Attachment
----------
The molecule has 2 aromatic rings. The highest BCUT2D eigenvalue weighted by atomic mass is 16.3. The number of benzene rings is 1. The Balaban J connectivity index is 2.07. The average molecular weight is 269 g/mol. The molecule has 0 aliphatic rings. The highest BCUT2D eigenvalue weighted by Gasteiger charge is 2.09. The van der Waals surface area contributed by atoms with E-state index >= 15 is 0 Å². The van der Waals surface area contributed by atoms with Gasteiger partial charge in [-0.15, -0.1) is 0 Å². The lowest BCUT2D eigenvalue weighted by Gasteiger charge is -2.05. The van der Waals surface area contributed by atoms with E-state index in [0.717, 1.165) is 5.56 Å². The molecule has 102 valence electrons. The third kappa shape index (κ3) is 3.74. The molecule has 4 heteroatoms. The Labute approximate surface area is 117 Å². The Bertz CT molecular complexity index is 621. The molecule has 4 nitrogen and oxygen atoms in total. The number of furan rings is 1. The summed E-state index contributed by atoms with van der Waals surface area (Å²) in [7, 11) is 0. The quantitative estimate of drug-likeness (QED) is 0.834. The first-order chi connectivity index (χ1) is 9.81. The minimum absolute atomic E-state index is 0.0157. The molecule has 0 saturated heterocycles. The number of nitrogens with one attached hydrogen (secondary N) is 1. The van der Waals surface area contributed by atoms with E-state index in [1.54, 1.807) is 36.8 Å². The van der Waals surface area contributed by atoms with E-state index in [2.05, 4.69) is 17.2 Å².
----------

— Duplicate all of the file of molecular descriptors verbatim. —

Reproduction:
The molecule has 2 aromatic rings. The highest BCUT2D eigenvalue weighted by atomic mass is 16.3. The number of benzene rings is 1. The Balaban J connectivity index is 2.07. The average molecular weight is 269 g/mol. The molecule has 0 aliphatic rings. The highest BCUT2D eigenvalue weighted by Gasteiger charge is 2.09. The van der Waals surface area contributed by atoms with E-state index >= 15 is 0 Å². The van der Waals surface area contributed by atoms with Gasteiger partial charge in [-0.15, -0.1) is 0 Å². The lowest BCUT2D eigenvalue weighted by Gasteiger charge is -2.05. The van der Waals surface area contributed by atoms with E-state index in [0.717, 1.165) is 5.56 Å². The molecule has 102 valence electrons. The third kappa shape index (κ3) is 3.74. The molecule has 4 heteroatoms. The Labute approximate surface area is 117 Å². The Bertz CT molecular complexity index is 621. The molecule has 4 nitrogen and oxygen atoms in total. The number of furan rings is 1. The summed E-state index contributed by atoms with van der Waals surface area (Å²) in [7, 11) is 0. The quantitative estimate of drug-likeness (QED) is 0.834. The first-order chi connectivity index (χ1) is 9.81. The minimum absolute atomic E-state index is 0.0157. The molecule has 0 saturated heterocycles. The number of nitrogens with one attached hydrogen (secondary N) is 1. The van der Waals surface area contributed by atoms with E-state index in [1.54, 1.807) is 36.8 Å². The van der Waals surface area contributed by atoms with E-state index in [2.05, 4.69) is 17.2 Å².